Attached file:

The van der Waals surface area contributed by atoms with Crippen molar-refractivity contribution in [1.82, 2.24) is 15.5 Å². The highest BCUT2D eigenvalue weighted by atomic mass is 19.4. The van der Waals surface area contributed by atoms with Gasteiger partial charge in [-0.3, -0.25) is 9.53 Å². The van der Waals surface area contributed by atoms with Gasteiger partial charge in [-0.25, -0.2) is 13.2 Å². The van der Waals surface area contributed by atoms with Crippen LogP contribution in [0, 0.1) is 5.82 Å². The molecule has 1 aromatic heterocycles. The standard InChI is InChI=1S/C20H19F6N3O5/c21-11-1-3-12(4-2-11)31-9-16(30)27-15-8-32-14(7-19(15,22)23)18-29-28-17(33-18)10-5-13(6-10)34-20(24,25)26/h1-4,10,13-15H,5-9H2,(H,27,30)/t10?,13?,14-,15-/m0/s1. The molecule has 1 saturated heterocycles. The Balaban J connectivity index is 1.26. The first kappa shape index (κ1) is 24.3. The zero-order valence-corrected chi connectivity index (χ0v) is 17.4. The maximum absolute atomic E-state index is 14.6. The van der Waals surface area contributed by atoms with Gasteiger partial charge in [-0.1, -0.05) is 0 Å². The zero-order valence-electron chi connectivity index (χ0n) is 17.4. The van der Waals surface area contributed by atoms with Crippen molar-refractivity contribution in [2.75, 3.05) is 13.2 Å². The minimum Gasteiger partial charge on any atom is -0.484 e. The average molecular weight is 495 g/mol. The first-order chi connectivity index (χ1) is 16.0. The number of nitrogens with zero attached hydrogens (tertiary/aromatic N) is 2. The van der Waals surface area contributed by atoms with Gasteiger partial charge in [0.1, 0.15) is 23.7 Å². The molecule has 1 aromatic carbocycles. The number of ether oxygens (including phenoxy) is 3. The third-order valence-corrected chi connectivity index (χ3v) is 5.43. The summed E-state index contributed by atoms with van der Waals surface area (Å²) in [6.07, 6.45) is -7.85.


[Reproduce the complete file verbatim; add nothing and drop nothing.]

The van der Waals surface area contributed by atoms with Crippen molar-refractivity contribution in [1.82, 2.24) is 15.5 Å². The highest BCUT2D eigenvalue weighted by atomic mass is 19.4. The van der Waals surface area contributed by atoms with Gasteiger partial charge in [-0.3, -0.25) is 9.53 Å². The van der Waals surface area contributed by atoms with Gasteiger partial charge in [-0.25, -0.2) is 13.2 Å². The van der Waals surface area contributed by atoms with Crippen LogP contribution in [0, 0.1) is 5.82 Å². The molecule has 1 aromatic heterocycles. The standard InChI is InChI=1S/C20H19F6N3O5/c21-11-1-3-12(4-2-11)31-9-16(30)27-15-8-32-14(7-19(15,22)23)18-29-28-17(33-18)10-5-13(6-10)34-20(24,25)26/h1-4,10,13-15H,5-9H2,(H,27,30)/t10?,13?,14-,15-/m0/s1. The molecule has 1 saturated heterocycles. The Balaban J connectivity index is 1.26. The first kappa shape index (κ1) is 24.3. The zero-order valence-corrected chi connectivity index (χ0v) is 17.4. The maximum absolute atomic E-state index is 14.6. The van der Waals surface area contributed by atoms with Gasteiger partial charge in [-0.1, -0.05) is 0 Å². The zero-order valence-electron chi connectivity index (χ0n) is 17.4. The van der Waals surface area contributed by atoms with Crippen molar-refractivity contribution in [2.75, 3.05) is 13.2 Å². The minimum Gasteiger partial charge on any atom is -0.484 e. The average molecular weight is 495 g/mol. The first-order chi connectivity index (χ1) is 16.0. The number of nitrogens with zero attached hydrogens (tertiary/aromatic N) is 2. The van der Waals surface area contributed by atoms with Gasteiger partial charge in [0.1, 0.15) is 23.7 Å². The molecule has 1 aromatic carbocycles. The number of ether oxygens (including phenoxy) is 3. The third-order valence-corrected chi connectivity index (χ3v) is 5.43. The summed E-state index contributed by atoms with van der Waals surface area (Å²) in [6.07, 6.45) is -7.85.